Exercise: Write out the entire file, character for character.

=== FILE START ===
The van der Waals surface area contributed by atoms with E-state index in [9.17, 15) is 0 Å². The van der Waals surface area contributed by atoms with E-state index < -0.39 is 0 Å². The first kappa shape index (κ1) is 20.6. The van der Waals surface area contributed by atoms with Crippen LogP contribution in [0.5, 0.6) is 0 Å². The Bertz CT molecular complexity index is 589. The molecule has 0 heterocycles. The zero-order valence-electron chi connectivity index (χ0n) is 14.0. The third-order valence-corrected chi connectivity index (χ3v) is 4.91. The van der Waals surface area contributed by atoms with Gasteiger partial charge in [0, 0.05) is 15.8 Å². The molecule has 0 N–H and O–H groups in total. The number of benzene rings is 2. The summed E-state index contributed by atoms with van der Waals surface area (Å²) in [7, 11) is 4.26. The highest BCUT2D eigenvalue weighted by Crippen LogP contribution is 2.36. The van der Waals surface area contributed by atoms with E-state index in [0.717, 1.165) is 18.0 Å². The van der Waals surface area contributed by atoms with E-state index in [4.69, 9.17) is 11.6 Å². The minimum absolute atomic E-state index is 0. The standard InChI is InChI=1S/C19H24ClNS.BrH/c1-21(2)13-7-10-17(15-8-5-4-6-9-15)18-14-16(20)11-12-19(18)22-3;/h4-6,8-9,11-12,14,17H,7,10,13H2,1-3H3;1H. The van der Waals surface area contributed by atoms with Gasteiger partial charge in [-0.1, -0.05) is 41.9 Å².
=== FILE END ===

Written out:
The van der Waals surface area contributed by atoms with E-state index in [9.17, 15) is 0 Å². The van der Waals surface area contributed by atoms with E-state index < -0.39 is 0 Å². The first kappa shape index (κ1) is 20.6. The van der Waals surface area contributed by atoms with Crippen LogP contribution in [0.5, 0.6) is 0 Å². The Bertz CT molecular complexity index is 589. The molecule has 0 heterocycles. The zero-order valence-electron chi connectivity index (χ0n) is 14.0. The third-order valence-corrected chi connectivity index (χ3v) is 4.91. The van der Waals surface area contributed by atoms with Gasteiger partial charge in [0, 0.05) is 15.8 Å². The molecule has 0 N–H and O–H groups in total. The number of benzene rings is 2. The summed E-state index contributed by atoms with van der Waals surface area (Å²) in [7, 11) is 4.26. The highest BCUT2D eigenvalue weighted by Crippen LogP contribution is 2.36. The van der Waals surface area contributed by atoms with E-state index in [0.717, 1.165) is 18.0 Å². The van der Waals surface area contributed by atoms with E-state index in [4.69, 9.17) is 11.6 Å². The minimum absolute atomic E-state index is 0. The standard InChI is InChI=1S/C19H24ClNS.BrH/c1-21(2)13-7-10-17(15-8-5-4-6-9-15)18-14-16(20)11-12-19(18)22-3;/h4-6,8-9,11-12,14,17H,7,10,13H2,1-3H3;1H. The van der Waals surface area contributed by atoms with Gasteiger partial charge in [-0.1, -0.05) is 41.9 Å².